Chris Evans called on the me­dia to give more promi­nence to good kids to bet­ter re­flect the range of young peo­ple out there, say­ing: “Half and half – they need to take some re­spon­si­bil­ity for it – they af­ter all are re­spon­si­ble for their child’s up­bring­ing and dis­ci­pline – my kid doesn’t run riot in the streets caus­ing prob­lems for oth­ers as she knows the dif­fer­ence be­tween right and wrong and been brought up as such – yet so many par­ents blame teach­ers, po­lice and every­one else for their kids’ be­hav­iour or blam­ing the sys­tem rather than teach­ing their kids to take re­spon­si­bil­ity for their own ac­tions.

“But as with so­ci­ety to­day a small num­ber of un­ruly kids make a name for all youths as you never hear about the kids study­ing, see ar­ti­cles about the kids giv­ing up their time for char­i­ties or work­ing hard to earn ex­tra pocket money – so­ci­ety only ever sees the bad ones and the me­dia need to take some re­spon­si­bil­ity for that also.”

Lee Cook­son-Todd said some­times it’s more com­pli­cated: “I don’t think they are (re­spon­si­ble) all of the time. Some amaz­ing kids have the worst par­ents and they lit­er­ally raise them­selves and some par­ents that try their best have kids that just go off the rails. I think it’s mob men­tal­ity with these kids. As in­di­vid­u­als, they wouldn’t dream of be­hav­ing this way, egged on by a gang and some of them will prob­a­bly be act­ing out of char­ac­ter.”

Sev­eral took the view that a prover­bial ‘slap on the wrist’ ap­proach did not work.

Zoey Walsh said: “Par­ents can’t be held re­spon­si­ble 100% of the time. But if they be­come aware of their be­hav­iour then they should be spo- ken to by the po­lice.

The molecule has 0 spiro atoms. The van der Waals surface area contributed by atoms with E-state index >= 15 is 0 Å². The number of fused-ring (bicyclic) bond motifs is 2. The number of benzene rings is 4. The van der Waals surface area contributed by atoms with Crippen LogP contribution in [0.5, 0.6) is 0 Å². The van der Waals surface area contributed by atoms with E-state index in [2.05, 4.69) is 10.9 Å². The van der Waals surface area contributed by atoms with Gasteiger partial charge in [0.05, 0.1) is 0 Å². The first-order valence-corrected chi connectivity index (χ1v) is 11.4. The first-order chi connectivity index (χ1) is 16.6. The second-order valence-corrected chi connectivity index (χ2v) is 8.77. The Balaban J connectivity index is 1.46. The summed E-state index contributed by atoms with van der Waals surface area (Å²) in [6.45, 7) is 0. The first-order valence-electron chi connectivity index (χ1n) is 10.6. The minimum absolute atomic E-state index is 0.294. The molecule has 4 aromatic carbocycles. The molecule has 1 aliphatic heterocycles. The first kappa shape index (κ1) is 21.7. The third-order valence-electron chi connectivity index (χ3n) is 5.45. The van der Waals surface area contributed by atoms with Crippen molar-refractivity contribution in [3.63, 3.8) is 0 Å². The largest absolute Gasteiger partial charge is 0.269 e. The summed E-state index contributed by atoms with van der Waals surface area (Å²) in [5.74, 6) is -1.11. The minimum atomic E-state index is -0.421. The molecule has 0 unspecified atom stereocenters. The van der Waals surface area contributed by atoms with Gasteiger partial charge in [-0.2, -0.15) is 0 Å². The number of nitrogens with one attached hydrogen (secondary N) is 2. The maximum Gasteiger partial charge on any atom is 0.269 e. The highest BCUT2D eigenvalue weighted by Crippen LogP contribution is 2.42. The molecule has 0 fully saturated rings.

“Plus many of them just get a slap on the wrist from lo­cal au­thor­i­ties so they’re just go­ing to keep push­ing them to see how far they can go.”

Mark Tins­ley said the preva­lence of smart­phones was re­veal­ing a peren­nial is­sue that has been there down the gen­er­a­tions: “It’s not kids these days.”

“Kids have al­ways been this way, it’s only be­cause of cam­era phones and Face­book that it’s more pub­li­cised. “That’s a good thing.” In the eyes of the law, the age of crim­i­nal re­spon­si­bil­ity in Eng­land and Wales is 10 years, mean­ing un­der that age chil­dren can­not be held crim­i­nally re­spon­si­ble although they can re­ceive cur­fews ban­ning them from be­ing in pub­lic from 6-9pm un­less ac­com­pa­nied by an adult, or a Child Safety Or­der plac­ing them un­der the su­per­vi­sion of a youth of­fend­ing team.

Par­ents of chil­dren who end up in trou­ble with the law can also be asked to at­tend a par­ent­ing pro­gramme, sign a par­ent­ing con­tract or be slapped with a Par­ent­ing Or­der in court.

Ac­cord­ing to Hal­ton Bor­ough Coun­cil, crim­i­nal­ity among the young can in some cases also be a symp­tom of ne­glect and par­ents not pro­vid­ing proper bound­aries to be­hav­iour and fail­ing to pre­vent chil­dren from be­ing ex­posed to ‘avoid­able risks’.

Cineworld cinema at Tri­dent Re­tail Park in Runcorn